Kenya is among the three African countries selected to pilot the production of Sustainable Aviation Fuel (SAF) in a project backed by the European Union (EU).
According to Reuters, together with South Africa and Ethiopia, Kenya will benefit from the Ksh23 trillion infrastructure budget by the EU which is seen as a rival to China’s Belt and Road Initiative in Africa.
EU’s Global Gateway Infrastructure Fund is investing in SAF ahead of an anticipated boom in demand for environmentally sustainable air travel.
According to the International Air Transport Association, the demand for SAF in 2050 will be 450 billion litres per year.
President William Ruto (left) walking alongside Charles Michel, President of the European Council at Brusells, Belgium on March 30, 2023.
This will put Kenya in pole position in the global production of clean jet fuel earning the country billions in revenue.
“The fund has already backed renewable plants, green hydrogen initiatives, vaccines and education projects in Africa, and the official said it was now looking into sustainable aviation fuel (SAF),” Reuters explained how Kenya will benefit from kitty.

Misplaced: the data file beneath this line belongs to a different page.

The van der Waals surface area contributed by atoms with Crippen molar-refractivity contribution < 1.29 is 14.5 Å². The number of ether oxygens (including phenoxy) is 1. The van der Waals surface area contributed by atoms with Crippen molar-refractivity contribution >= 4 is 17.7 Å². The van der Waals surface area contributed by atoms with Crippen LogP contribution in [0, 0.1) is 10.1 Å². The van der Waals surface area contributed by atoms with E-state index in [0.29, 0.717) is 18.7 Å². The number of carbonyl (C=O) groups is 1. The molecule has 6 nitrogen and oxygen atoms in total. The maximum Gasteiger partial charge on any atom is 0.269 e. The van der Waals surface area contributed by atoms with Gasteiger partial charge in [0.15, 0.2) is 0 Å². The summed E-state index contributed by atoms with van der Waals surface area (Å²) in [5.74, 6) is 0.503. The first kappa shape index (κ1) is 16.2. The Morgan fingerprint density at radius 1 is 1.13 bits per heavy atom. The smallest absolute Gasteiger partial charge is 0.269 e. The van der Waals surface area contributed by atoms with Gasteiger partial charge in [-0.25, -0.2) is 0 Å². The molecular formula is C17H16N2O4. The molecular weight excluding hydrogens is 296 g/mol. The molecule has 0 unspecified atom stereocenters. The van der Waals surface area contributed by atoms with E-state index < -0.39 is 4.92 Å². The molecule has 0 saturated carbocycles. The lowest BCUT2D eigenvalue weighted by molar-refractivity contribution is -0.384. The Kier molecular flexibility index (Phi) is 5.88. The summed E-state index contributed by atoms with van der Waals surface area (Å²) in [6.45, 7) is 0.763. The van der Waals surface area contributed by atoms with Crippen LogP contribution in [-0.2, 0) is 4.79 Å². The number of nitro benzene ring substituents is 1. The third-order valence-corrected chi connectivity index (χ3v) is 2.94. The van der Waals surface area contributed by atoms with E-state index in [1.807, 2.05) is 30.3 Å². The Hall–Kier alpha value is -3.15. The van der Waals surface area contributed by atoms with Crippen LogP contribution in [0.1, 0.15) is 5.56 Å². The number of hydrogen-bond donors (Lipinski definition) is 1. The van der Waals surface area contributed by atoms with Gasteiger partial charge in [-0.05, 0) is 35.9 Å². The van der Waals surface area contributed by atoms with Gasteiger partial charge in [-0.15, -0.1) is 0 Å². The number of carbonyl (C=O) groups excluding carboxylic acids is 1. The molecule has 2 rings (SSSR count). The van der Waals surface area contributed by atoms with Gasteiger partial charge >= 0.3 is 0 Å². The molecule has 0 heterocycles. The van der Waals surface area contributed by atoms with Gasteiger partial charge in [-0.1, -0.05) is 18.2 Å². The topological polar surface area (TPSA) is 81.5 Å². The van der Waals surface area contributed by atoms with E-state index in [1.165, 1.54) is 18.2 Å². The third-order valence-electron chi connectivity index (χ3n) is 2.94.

SAF market will be readily available as the EU is already pushing for emissions reduction targets that will require airlines to use more SAF.
Kenya in particular and Africa in general has been selected by the EU due to its vast swathes of under-utilised agricultural land.
Multi-national companies from Germany and Italy have already started making headways in Africa for biofuel investments.
While the three nations will benefit first from the project, the EU aims to in the long term to set up SAF production plants in 11 African countries and India.
SAFs are low-carbon fuel alternatives for the aviation industry and can be made from various crops among other feedstock sources.
“In the context of the Global Gateway, the Commission is currently looking into possible co-financing mechanisms and guarantee instruments. SAF production in the African continent has great potential,” a statement from European Commission spokesperson, Stefan De Keersmaecker, read in part.
A photo illustration of a commercial jet with a biofuel tank.